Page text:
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Mackintosh Library Burns & Burns Again
"The Mack," --Art Nouveau Treasure-- burned in Glasgow twice-- will be Rebuilt.
Charles Rennie Mackintosh & Margaret McDonald
Charles Rennie Mackintosh (1868 – 1928) was a Scottish architect, designer, water colorist and artist.1 His work, alongside that of his wife Margaret Macdonald (1864 – 19332 was influential on European design movements such as Art Nouveau and Secessionism.3
Glasgow School of Art Building and Library
Charles Rennie Mackintosh won the competition to design a new building for the new Glasgow School of Art Building— his first and most significant architectural commission. It was built between 1896-1909.
Mackintosh unified a staggering variety of influences, from traditional Japanese courtyards to Gothic revivalism to the natural world itself—all realized using modern, industrial materials and techniques.
Among the most distinctive features of the building is the library, which features towering curvilinear woodwork in daringly dark timber.4
For the interior furnishings, Mackintosh collaborated with his wife and fellow Glasgow School artist, Margaret Macdonald, who contributed to the unexpected combination of geometric and floral motifs throughout. They coordinated everything with the architectural features, from the curtains on the windows to the drinking glasses used in the building. The resulting building was multifaceted, audaciously asymmetrical, and full of personality.
The “Mack” made the Glasgow School of Art emblematic of Charles Rennie Mackintosh and the Glasgow School style.
Glasgow School Movement
Around 1900 Mackintosh’s trailblazing architectural aesthetic bloomed across his hometown of Glasgow, Scotland. These buildings and their furnishings helped lay the foundation for the Glasgow School movement, which became the United Kingdom’s most notable contribution to international Art Nouveau.5
A Tribute and Memory to the Mackintosh Library noted:
Mackintosh drew inspiration from nature, making the library's natural atmosphere quite typical of his aesthetic; this was however, by no means a negative. To create such a provocative aesthetic whilst avoiding the dangerous territory of themed architecture required great craft and skill. Mackintosh mastered this through maximizing light and materiality; by determining its arrangement and using this to drive the aesthetic quality of space, he created a powerful response through a series of subtle and surprising design decisions. Such as in the library, Mackintosh successfully contorted a palette of dark colors and heavy materials from a claustrophobic environment into a sensation of light and openness.6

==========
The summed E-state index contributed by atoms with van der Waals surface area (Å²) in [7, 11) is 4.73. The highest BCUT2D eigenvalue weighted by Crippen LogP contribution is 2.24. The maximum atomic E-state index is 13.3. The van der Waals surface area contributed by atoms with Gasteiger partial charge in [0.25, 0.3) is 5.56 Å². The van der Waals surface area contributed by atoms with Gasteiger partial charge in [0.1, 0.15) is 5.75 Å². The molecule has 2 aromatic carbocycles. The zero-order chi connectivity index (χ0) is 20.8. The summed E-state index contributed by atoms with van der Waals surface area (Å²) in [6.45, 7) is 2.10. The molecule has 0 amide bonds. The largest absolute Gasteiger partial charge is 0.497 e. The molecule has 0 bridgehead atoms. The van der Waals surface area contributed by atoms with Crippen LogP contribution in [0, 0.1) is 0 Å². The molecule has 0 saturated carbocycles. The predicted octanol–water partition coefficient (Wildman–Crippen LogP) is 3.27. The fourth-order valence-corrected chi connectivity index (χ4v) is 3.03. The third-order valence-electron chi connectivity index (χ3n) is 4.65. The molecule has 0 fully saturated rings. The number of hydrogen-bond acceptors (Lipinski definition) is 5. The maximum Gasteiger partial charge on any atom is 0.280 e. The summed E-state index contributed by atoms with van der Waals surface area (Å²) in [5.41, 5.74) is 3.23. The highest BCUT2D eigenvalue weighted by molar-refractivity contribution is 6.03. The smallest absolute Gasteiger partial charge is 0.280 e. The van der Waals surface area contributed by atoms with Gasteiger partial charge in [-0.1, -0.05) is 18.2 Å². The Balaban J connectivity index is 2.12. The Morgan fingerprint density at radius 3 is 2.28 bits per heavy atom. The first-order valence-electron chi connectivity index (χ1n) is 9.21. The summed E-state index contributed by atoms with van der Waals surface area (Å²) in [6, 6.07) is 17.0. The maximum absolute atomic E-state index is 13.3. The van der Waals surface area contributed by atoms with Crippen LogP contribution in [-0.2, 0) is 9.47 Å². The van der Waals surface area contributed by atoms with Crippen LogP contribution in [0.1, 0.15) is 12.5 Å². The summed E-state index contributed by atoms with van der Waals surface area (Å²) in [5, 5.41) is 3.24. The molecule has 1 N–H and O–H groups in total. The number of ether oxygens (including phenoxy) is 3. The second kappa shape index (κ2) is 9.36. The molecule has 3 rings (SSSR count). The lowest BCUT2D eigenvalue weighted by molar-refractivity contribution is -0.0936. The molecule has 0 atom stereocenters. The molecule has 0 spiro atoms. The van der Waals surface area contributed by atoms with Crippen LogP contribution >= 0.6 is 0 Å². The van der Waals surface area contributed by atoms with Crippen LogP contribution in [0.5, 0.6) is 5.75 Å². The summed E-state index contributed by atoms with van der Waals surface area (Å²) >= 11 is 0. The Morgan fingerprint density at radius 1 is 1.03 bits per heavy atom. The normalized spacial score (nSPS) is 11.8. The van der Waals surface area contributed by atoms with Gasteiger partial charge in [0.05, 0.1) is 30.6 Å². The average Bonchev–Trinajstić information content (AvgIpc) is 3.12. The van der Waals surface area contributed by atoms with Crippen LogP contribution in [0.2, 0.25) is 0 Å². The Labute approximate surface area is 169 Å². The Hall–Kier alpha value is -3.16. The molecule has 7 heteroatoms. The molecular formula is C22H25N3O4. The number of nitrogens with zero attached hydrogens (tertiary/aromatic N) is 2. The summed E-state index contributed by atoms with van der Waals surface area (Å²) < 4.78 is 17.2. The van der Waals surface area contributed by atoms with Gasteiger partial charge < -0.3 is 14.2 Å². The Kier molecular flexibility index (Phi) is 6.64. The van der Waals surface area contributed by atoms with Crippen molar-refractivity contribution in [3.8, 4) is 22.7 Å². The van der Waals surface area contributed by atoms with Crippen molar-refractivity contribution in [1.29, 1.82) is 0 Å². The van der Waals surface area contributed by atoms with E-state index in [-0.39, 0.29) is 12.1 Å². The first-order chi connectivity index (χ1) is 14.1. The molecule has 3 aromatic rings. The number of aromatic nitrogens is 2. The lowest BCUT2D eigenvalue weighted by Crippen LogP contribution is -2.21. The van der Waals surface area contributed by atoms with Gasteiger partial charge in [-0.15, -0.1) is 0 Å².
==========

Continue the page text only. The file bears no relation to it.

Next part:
The Mack Burns and Burns Again but Will be Rebuilt.
On 23 May 2014 the Mack was ravaged by fire. The library was destroyed, but firefighters managed to save the rest of the building. On 15 June 2018, about a year before completion of the restoration of the building the School was again struck by fire. This second fire caused catastrophic damage, effectively destroying all the interiors and leaving the outer walls so structurally unstable that large sections of them had to be taken down to prevent uncontrolled collapse. 7
Since 2018 significant work has been undertaken to stabilize and clear the Mackintosh Building, with some 5500 tons of debris removed from the building by 2022 in phase 1 of the project. In 2023 Phase 2 works were completed with the dismantling of the Library Tower. Work has now commenced that will support the Glasgow School of Art’s ambition for the faithful reinstatement of the Building including the wrapping of the Building.8
Designing the New : Charles Rennie Mackintosh and the Glasgow Style. Glasgow New York Munich: Glasgow Museums/Glasgow Life; American Federation of Arts ; DelMonico Books Prestel. 2019; Mackintosh Charles Rennie Alison Brown Susan Pacitti Kelvingrove Art Gallery and Museum and Walker Art Gallery. 2018. Charles Rennie Mackintosh : Making the Glasgow Style. Glasgow: Glasgow Museums; Macaulay James Charles Rennie Mackintosh and Mark Fiennes. 2010. Charles Rennie Mackintosh. 1st ed. New York: W.W. Norton;Davidson Fiona. 2018. Charles Rennie Mackintosh. Minneapolis: Quarto Publishing Group UK.
Mackintosh Margaret Macdonald and Hunterian Art Gallery (University of Glasgow). 1983. Margaret Macdonald Mackintosh 1864-1933: Hunterian Art Gallery 26 Nov 83-7 Jan 84. Glasgow: University of Glasgow; Balmer Megan Meredith College (Raleigh N.C.). Honors Program and Meredith College (Raleigh N.C.). Department of Art. 2016. Art Nouveau and the Views of Women : An Exploration of the Works by Margaret Macdonald Mackintosh. Raleigh N.C.
Charles Rennie Mackintosh and Margaret Macdonald Mackintosh – a modern couple. National Trust for Scotland. (February 2021).
More photos of Library here: Glasgow School of Art is Charles Rennie Mackintosh's "masterwork" (dezeen.com)
Snow, Emily (2022). Charles Rennie Mackintosh in 10 Scottish Art Nouveau Designs. The Collector. (Nov.2022). The figurehead of the Glasgow School movement, Charles Rennie Mackintosh is remembered for his prolific contributions to international Art Nouveau.
Niezynski, Lesley. 2014. "Tributes & Memories: The Mackintosh Library by Lesley Niezynski." The Architects' Journal (Nov 21).
Cause of fire that destroyed Glasgow School of Art ‘will never be known.’ The Guardian. January 25, 2022. The Mackintosh Building